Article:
“Yes, Clayton would go to the bullpen,” White Sox manager Ozzie Guillen said. “I need a lefty in the bullpen. Hopefully we will have Danks to throw on his normal days. That’s what we think.”
Cooper said they would know more about Danks and the troublesome blister on his left index finger later on Friday. If he’s healthy, Danks would go Monday at the Metrodome. If he’s unable to go, Danks could go on the disabled list retroactive to July 18 and Carlos Torres could come back up to replace him.
Guillen also pointed out as to how Colon will not be judged by Friday’s performance alone in regard to his rotation re-entrance.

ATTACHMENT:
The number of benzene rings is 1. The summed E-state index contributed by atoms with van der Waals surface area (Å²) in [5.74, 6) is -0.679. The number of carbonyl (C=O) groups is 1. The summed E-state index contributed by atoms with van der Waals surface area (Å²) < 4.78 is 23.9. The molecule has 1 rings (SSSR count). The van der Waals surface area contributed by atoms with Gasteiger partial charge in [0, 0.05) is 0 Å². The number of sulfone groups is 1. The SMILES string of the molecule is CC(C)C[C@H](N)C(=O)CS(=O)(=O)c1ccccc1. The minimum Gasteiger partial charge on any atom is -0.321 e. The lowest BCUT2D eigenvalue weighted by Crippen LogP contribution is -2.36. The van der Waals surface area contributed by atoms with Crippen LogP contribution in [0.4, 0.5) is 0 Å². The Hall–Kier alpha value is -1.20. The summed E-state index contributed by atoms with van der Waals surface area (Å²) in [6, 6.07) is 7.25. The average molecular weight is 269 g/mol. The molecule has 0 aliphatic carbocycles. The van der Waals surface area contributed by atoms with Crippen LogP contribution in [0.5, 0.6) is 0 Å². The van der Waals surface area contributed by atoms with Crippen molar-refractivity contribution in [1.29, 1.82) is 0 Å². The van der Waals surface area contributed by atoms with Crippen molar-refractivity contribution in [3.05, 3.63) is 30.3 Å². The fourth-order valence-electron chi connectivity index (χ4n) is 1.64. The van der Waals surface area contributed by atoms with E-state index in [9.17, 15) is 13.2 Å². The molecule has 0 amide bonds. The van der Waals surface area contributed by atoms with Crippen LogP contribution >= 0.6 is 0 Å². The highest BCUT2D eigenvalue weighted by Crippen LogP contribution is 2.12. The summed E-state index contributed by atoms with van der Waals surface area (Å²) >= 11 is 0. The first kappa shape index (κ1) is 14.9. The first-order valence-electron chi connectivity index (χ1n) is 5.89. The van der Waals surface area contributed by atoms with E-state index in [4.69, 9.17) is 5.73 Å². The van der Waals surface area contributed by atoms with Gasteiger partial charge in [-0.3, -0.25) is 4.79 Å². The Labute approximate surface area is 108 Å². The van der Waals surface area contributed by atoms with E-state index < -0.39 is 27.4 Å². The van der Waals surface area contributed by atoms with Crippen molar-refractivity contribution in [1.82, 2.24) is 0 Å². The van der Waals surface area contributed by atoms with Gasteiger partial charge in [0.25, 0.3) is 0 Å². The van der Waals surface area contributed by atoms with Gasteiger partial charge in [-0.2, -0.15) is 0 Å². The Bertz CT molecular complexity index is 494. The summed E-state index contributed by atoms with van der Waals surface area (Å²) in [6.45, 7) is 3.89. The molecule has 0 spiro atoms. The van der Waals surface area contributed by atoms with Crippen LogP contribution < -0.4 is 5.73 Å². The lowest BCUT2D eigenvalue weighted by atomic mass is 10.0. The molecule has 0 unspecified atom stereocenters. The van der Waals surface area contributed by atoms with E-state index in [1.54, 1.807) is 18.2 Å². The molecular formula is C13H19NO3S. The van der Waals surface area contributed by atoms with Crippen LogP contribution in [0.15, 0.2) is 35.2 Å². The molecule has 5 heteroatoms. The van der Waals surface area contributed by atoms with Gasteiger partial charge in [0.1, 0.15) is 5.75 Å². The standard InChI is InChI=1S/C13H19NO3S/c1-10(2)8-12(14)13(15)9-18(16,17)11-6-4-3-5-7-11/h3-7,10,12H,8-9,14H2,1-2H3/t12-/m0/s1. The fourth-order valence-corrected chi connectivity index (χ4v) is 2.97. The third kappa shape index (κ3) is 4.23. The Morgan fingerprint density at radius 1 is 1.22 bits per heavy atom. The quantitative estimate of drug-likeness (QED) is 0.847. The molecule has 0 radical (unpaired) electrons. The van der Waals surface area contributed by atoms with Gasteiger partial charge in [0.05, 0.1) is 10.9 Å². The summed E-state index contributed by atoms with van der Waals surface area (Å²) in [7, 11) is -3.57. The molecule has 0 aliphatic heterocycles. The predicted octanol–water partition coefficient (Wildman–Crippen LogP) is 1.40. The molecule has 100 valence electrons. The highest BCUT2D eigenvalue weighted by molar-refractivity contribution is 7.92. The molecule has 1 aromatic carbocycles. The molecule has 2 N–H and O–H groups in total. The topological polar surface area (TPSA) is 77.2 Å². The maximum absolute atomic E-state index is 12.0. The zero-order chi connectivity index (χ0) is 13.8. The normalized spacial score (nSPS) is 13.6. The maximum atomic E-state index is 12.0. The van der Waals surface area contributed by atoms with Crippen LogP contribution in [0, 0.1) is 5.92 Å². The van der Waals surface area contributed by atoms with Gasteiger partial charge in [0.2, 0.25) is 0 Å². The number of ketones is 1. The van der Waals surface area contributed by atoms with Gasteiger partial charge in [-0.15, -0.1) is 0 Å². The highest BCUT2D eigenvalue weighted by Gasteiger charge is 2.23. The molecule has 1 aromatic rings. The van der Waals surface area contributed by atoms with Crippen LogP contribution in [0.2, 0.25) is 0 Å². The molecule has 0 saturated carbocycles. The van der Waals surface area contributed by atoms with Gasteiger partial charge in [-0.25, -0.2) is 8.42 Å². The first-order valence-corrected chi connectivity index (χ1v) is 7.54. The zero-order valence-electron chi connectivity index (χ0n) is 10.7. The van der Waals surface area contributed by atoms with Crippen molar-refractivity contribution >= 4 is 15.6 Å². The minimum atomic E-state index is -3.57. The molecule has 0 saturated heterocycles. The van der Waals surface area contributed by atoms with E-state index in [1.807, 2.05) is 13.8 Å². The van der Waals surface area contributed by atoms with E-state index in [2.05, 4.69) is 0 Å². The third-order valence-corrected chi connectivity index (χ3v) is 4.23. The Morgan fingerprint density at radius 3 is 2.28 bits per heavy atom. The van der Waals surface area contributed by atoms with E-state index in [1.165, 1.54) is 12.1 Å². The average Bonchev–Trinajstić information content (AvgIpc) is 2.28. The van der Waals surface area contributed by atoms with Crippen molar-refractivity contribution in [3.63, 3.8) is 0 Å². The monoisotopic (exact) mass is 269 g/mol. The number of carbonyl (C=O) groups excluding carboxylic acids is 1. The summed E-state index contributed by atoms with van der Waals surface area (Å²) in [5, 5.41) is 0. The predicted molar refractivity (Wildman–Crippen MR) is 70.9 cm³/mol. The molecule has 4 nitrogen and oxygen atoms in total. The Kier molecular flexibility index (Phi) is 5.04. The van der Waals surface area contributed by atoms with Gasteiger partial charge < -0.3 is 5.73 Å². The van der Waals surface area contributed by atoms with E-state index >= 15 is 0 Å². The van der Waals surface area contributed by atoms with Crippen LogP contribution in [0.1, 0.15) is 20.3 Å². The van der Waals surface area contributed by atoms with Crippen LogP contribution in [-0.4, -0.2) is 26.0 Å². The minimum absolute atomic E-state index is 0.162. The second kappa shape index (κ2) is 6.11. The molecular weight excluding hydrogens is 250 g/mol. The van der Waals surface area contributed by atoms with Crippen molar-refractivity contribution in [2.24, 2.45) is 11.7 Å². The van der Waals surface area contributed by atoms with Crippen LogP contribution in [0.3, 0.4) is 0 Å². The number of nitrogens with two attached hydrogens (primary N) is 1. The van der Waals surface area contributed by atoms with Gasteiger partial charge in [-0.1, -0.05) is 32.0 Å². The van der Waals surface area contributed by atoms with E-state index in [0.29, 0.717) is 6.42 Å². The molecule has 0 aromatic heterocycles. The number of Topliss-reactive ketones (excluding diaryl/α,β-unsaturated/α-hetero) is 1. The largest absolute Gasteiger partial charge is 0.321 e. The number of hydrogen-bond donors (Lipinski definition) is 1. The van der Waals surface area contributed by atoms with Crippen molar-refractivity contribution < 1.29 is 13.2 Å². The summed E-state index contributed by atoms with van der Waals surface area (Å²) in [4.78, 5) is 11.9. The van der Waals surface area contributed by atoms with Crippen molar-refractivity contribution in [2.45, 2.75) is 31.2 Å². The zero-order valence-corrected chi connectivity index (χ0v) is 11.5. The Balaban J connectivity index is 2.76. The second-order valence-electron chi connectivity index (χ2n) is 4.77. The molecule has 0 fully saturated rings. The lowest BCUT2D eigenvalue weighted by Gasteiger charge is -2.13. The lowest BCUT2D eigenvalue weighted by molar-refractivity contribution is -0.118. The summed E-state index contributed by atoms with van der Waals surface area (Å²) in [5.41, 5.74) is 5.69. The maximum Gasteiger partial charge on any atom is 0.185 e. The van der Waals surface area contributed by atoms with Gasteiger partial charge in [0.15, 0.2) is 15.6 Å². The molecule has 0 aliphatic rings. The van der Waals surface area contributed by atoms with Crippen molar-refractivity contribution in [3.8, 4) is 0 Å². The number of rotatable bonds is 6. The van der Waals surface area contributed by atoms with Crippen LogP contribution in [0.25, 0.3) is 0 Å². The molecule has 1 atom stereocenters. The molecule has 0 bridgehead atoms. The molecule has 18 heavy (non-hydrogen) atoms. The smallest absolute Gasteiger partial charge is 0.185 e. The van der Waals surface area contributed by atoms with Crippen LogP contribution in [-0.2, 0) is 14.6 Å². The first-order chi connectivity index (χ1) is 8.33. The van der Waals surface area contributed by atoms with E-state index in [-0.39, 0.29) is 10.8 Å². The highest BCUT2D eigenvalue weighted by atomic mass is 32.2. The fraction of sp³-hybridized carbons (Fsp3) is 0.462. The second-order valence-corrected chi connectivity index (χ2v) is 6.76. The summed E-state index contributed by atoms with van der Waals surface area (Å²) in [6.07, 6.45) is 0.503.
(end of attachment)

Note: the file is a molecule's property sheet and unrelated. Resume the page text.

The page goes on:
“I don’t want to say Colon is going to throw one game and see what happens,” Guillen said. “That’s not fair. But he has to bring more to the table. We need him or someone else to step up and pitch good in that spot.”
Colon could not be used out of the bullpen, in Guillen’s estimation. Richard would give the White Sox a second left-hander with Matt Thornton.